In order to compensate for the decline in population that has been going on for years, Russia is dependent on immigration for a short time. At the beginning of 2015, the legal situation on labor migration was changed. The new regulations primarily affect citizens of member countries of the Commonwealth of Independent States (CIS) as well as highly qualified foreign specialists. While the amendment to the law poses new bureaucratic challenges for migrant workers and access to the Russian labor market is likely to be more difficult despite the quota being lifted, the new regulations are intended to simplify the influx of highly qualified workers. The issuance of residence and work permits has become significant for highly skilled, high-income workers eased and accelerated. The immigration quotas have been abolished for the highly qualified.

Immigration from the Caucasian and Central Asian states often leads to problems with the settlement of migrants and with job creation. Despite its significant numbers of migrants, Russia lacks a coherent integration policy. Interethnic conflicts and xenophobia are increasing.

The international migration is from the internal migration exceeded. There is ongoing migration from the areas of the far north, which were developed at high cost in the Soviet era.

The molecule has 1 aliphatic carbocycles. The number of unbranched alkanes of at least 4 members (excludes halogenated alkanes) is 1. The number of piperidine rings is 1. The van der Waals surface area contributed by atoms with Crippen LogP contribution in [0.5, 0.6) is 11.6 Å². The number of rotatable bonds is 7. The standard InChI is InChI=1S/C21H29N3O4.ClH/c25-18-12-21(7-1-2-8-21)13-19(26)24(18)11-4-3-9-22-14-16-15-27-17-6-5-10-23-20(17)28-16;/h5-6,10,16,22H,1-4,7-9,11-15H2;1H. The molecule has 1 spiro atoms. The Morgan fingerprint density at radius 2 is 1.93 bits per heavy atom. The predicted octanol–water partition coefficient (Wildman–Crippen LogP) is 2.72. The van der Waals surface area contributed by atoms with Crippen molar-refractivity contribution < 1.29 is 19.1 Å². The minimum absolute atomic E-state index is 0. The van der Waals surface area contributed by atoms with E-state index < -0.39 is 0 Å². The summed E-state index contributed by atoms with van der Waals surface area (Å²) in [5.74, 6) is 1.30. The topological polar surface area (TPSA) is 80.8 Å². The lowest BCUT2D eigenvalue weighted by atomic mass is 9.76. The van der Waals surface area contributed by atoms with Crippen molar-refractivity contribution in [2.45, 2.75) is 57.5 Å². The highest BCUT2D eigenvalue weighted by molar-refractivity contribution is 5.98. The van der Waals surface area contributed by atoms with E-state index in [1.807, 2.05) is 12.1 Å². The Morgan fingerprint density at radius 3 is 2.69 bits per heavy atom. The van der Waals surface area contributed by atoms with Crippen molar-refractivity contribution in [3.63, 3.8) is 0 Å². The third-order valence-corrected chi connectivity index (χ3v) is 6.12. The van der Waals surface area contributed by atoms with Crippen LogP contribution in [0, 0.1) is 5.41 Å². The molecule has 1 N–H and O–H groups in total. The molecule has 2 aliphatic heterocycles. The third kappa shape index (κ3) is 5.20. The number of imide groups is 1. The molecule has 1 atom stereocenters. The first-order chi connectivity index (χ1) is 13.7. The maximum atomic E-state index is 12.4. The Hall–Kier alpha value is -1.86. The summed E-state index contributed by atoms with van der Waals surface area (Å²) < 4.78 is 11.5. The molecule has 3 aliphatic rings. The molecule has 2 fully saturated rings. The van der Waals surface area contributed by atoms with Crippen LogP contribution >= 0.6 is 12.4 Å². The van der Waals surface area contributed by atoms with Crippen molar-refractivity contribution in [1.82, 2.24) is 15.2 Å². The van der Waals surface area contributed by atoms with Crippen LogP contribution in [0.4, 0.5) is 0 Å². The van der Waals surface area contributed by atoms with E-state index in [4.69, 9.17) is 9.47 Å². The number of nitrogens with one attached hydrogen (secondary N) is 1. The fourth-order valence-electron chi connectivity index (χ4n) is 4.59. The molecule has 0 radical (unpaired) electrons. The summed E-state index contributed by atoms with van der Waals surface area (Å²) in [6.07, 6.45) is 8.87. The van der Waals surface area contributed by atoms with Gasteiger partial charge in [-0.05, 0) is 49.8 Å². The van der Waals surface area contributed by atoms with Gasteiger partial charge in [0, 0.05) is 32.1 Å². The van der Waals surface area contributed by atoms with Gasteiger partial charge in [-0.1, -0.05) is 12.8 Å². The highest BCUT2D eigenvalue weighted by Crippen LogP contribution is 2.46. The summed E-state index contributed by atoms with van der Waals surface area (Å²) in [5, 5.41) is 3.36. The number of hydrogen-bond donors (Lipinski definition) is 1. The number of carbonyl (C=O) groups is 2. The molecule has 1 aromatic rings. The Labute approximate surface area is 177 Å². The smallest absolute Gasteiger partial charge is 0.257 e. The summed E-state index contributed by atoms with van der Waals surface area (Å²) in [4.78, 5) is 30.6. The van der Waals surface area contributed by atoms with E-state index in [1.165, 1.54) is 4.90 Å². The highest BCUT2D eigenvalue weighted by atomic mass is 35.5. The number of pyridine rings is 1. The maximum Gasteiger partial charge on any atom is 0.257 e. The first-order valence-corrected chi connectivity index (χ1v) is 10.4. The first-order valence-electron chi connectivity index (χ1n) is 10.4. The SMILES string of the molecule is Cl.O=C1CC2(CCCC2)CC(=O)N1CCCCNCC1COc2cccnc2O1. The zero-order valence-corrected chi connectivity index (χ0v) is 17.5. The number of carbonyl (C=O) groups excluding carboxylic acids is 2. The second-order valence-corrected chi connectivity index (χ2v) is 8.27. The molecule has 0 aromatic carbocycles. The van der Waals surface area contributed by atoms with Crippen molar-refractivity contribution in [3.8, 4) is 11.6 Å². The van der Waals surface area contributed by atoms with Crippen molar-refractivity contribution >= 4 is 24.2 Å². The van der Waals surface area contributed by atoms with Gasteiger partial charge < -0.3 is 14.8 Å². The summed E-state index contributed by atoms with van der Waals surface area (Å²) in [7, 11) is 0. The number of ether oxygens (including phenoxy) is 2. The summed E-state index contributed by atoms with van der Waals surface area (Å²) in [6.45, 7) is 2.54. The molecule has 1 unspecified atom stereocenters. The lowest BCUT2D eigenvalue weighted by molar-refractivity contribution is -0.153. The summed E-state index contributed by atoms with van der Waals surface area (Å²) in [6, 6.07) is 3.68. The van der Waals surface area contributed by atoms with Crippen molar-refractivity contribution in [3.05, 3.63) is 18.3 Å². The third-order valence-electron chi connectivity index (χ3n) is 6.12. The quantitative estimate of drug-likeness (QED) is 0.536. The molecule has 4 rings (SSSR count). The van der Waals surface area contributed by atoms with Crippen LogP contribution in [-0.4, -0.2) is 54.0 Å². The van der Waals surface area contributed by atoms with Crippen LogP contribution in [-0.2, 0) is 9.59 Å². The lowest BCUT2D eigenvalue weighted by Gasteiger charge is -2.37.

Women traditionally make up the majority of the population in Russia. The female population has been between 53 and 55% of the total population since the 1920’s. Equality between men and women is guaranteed in the constitution. Women are particularly affected by the transformation processes and the transition to a market economy. This is evidenced by the significant decline in the birth rate in the 1990’s.

The changes in the living conditions of women also affect the labor market, because the risk of absenteeism due to pregnancy, parental leave and caring for relatives often means that women are less likely to be hired than men despite better training. The significantly lower average income of women means lower pensions for older women, who are therefore at high risk of old-age poverty. The political sphere in Russia is dominated by men. Around 40% of women work in general management areas and another 20% at management level. They mainly work in these professions in media companies and PR agencies, but also in banks, stock exchanges, construction industries, etc.

Ethnic groups

Russia is a multinational state in which representatives of more than 160 peoples live. The Russians make up the majority of the population with 79.8%. Larger minorities are the Tatars (4.0%), the Ukrainians (2.2%), the Armenians (1.9%), the Chuvashes (1.5%), the Bashkirs (1.4%) and the Chechens (0.9%), the Germans (0.8%), the Belarusians and Mordvins (0.6% each), Udmurten (0.4%), Buryats (0.3%) and others.

In many cases, the interdependence between the non-Russian and Russian sections of the population through mixed marriages and interethnic communication is quite high, as is the degree of Russification of the non-Russian sections of the population. Only a few national territorial units, such as Chechnya, Dagestan, Chuvashia and Tuva, are more strongly influenced by the eponymous ethnos.